In this week’s Parsing Immigration Policy podcast, I was joined by Ken Paxton, attorney general of Texas, to talk about what the states can do to fight the Biden administration’s immigration policies. We talked about the two arenas where Texas is at the center of the current immigration emergency: the border and the courtroom.
There’s a limit to what a state can do about illegal infiltration of its border from a foreign country. As Paxton noted, the Supreme Court in U.S. v. Arizona ruled that, as he described it, “even if [illegal immigrants] are violating federal law, and the Biden administration decided not to enforce it, as they’re required to by the Constitution and federal law, there’s supposedly nothing we can do about it — that doesn’t make any sense to me.” “If we can find the right case” to bring before the Supreme Court, he said, “I hope that they’ll look at this and consider the consequences of that decision.”
But alien smugglers, and even regular border-jumpers, are also violating state laws for which they can be arrested and prosecuted. There are two problems here, however. First, as Steve McCraw, director of the Texas Department of Public Safety (the state police) told my colleague Todd Bensman last month, there are real risks in arresting the smugglers guiding rafts full of women and children across the river; as Bensman wrote, “troopers are told to hold back out of wariness that arrest attempts at water’s edge might put women and children at risk in some scenarios, given their proximity to sociopathic cartel operatives.” As McCraw told Bensman, “They’ll throw them in the water. And if that happens, we’re going to save them first. That’s going to be the first thing we do, and they know that and leverage that.” But McCraw didn’t rule it out: “If we are able to get our hands on them, we will . . . when it’s tactically sound.”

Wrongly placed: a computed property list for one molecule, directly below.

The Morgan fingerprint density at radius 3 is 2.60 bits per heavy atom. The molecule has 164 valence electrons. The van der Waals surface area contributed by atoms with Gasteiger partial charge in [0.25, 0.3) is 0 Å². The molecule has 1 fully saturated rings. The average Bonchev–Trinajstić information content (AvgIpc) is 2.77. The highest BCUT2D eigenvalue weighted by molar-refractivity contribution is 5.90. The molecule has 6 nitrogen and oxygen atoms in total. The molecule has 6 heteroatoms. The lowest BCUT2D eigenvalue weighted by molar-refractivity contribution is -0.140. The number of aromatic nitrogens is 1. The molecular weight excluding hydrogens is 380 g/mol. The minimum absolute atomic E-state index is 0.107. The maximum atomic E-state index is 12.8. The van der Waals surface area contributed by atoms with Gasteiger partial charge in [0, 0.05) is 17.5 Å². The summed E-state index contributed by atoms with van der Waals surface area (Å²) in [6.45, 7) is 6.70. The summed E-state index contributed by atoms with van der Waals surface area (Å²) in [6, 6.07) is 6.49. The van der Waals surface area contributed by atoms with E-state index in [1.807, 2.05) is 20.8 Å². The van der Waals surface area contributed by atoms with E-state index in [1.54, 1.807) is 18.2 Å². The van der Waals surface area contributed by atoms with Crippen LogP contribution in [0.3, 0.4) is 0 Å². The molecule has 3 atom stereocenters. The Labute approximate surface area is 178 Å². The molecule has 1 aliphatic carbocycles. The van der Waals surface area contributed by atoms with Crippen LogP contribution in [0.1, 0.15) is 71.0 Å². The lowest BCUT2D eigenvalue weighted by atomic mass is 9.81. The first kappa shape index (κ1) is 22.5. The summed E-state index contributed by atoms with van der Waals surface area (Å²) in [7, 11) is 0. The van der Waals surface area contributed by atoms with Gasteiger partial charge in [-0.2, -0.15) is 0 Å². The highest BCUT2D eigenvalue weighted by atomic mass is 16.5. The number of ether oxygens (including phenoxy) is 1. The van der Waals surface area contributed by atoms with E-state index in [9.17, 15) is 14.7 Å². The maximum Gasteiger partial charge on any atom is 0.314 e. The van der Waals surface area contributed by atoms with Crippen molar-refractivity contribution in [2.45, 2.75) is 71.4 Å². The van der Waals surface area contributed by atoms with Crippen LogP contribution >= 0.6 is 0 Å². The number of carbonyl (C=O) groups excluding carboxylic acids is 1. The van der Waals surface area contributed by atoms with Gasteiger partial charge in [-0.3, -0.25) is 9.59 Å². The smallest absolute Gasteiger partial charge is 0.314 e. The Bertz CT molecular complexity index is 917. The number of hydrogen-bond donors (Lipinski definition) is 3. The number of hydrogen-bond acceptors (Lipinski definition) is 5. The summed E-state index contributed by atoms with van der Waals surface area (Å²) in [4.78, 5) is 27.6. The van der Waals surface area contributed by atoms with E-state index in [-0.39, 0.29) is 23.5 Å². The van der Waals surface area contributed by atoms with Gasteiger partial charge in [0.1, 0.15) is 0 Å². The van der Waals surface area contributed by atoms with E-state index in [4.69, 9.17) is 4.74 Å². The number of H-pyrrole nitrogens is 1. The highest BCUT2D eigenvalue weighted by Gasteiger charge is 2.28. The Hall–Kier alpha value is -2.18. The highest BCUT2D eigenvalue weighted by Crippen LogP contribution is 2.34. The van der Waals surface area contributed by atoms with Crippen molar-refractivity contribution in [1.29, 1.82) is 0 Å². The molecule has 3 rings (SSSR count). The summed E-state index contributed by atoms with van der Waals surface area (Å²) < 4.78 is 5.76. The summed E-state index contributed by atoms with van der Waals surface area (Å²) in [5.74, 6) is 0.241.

But then the second problem presents itself: how to prosecute? AG Paxton told me that his hands are tied in that regard because, “district attorneys have complete authority over criminal law, other than election fraud.” “So I don’t have jurisdiction unless they refer it to me,” he added. Paxton noted that some district attorneys are indeed prosecuting, while others are not. Prosecuting human-trafficking cases in particular could be especially useful, but Paxton said that in many counties the DAs don’t have the resources or expertise to prosecute numerous and complicated trafficking cases. (Trafficking is different from smuggling in that it entails coercion for purposes of sexual or labor exploitation, as opposed to just paying a smuggler for his services.)
This is especially unfortunate because Paxton set up a unit in his office specifically targeting human trafficking. Paxton said he supported a bill in the state legislature to “let the DAs have first right of refusal on all human trafficking cases,” but that after 60 days (or if the case crossed county lines) the AG’s office could take it up. “If they don’t want to do it, we’ll do it.” Unfortunately, the DAs “fought it tooth and nail” to protect their turf, and he said the bill failed because of near-unanimous Democratic opposition plus enough Republicans who deferred to their local DAs.
Away from the border, the other front for state opposition to Biden immigration policies is the federal courtroom — lawsuits against the feds of the kind Democratic AGs launched relentlessly against the Trump administration. And before that, Texas succeeded in stopping Obama’s attempted DAPA amnesty edict for illegal-alien parents of U.S.-citizen kids.
The first such case Texas filed this year was against Biden’s announced 100-day moratorium on deportations; Texas won and the policy was enjoined by a federal judge, but Biden’s DHS just shut down deportations anyway, and when the 100-day period passed, the whole issue turned into a pumpkin.
Paxton’s office is involved in other lawsuits as well, including one to restore the Remain in Mexico program and one in opposition to the new ICE policy to refuse to take custody of many illegal aliens who complete their state prison sentences for state crimes (which means that Texas is forced to release them back into its communities where they can — and many will — re-offend). In addition, Texas and other states are attempting to intervene to defend the Trump-era “public charge” rule intended to give green cards only to those who are likely to be able to support themselves — the rule was challenge by Democratic AGs in Washington and several other states, but the incoming Biden administration refused to continue to defend it in court.
More cases will likely be filed, Paxton said: “It’s a matter of time, resources, and figuring out the right way to get standing.”
“Every day,” he said, “we’re looking at how we can stem the tide of illegal immigration.”